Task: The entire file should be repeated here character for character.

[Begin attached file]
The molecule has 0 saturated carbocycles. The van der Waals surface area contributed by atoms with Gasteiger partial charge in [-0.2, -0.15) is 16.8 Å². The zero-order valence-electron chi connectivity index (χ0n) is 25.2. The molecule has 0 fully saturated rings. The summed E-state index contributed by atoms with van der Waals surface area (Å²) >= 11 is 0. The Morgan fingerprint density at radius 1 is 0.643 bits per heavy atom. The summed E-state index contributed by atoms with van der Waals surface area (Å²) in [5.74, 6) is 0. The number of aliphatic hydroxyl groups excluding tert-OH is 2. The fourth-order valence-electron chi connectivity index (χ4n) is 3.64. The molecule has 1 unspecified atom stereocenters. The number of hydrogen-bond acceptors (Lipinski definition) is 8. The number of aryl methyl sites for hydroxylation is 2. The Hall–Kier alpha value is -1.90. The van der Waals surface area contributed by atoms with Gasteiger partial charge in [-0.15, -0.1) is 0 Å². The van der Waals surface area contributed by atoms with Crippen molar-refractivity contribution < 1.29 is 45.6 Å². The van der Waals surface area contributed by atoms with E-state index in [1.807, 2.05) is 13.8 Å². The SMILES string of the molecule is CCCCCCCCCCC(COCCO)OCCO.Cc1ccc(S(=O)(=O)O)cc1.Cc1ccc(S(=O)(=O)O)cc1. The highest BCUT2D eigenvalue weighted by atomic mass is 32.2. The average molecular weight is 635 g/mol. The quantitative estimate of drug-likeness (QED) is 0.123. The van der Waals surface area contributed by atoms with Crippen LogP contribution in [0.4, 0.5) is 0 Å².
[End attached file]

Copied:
The molecule has 0 saturated carbocycles. The van der Waals surface area contributed by atoms with Gasteiger partial charge in [-0.2, -0.15) is 16.8 Å². The zero-order valence-electron chi connectivity index (χ0n) is 25.2. The molecule has 0 fully saturated rings. The summed E-state index contributed by atoms with van der Waals surface area (Å²) >= 11 is 0. The Morgan fingerprint density at radius 1 is 0.643 bits per heavy atom. The summed E-state index contributed by atoms with van der Waals surface area (Å²) in [5.74, 6) is 0. The number of aliphatic hydroxyl groups excluding tert-OH is 2. The fourth-order valence-electron chi connectivity index (χ4n) is 3.64. The molecule has 1 unspecified atom stereocenters. The number of hydrogen-bond acceptors (Lipinski definition) is 8. The number of aryl methyl sites for hydroxylation is 2. The Hall–Kier alpha value is -1.90. The van der Waals surface area contributed by atoms with Gasteiger partial charge in [-0.15, -0.1) is 0 Å². The van der Waals surface area contributed by atoms with Crippen molar-refractivity contribution < 1.29 is 45.6 Å². The van der Waals surface area contributed by atoms with E-state index in [1.807, 2.05) is 13.8 Å². The SMILES string of the molecule is CCCCCCCCCCC(COCCO)OCCO.Cc1ccc(S(=O)(=O)O)cc1.Cc1ccc(S(=O)(=O)O)cc1. The highest BCUT2D eigenvalue weighted by atomic mass is 32.2. The average molecular weight is 635 g/mol. The quantitative estimate of drug-likeness (QED) is 0.123. The van der Waals surface area contributed by atoms with Crippen LogP contribution in [0.4, 0.5) is 0 Å².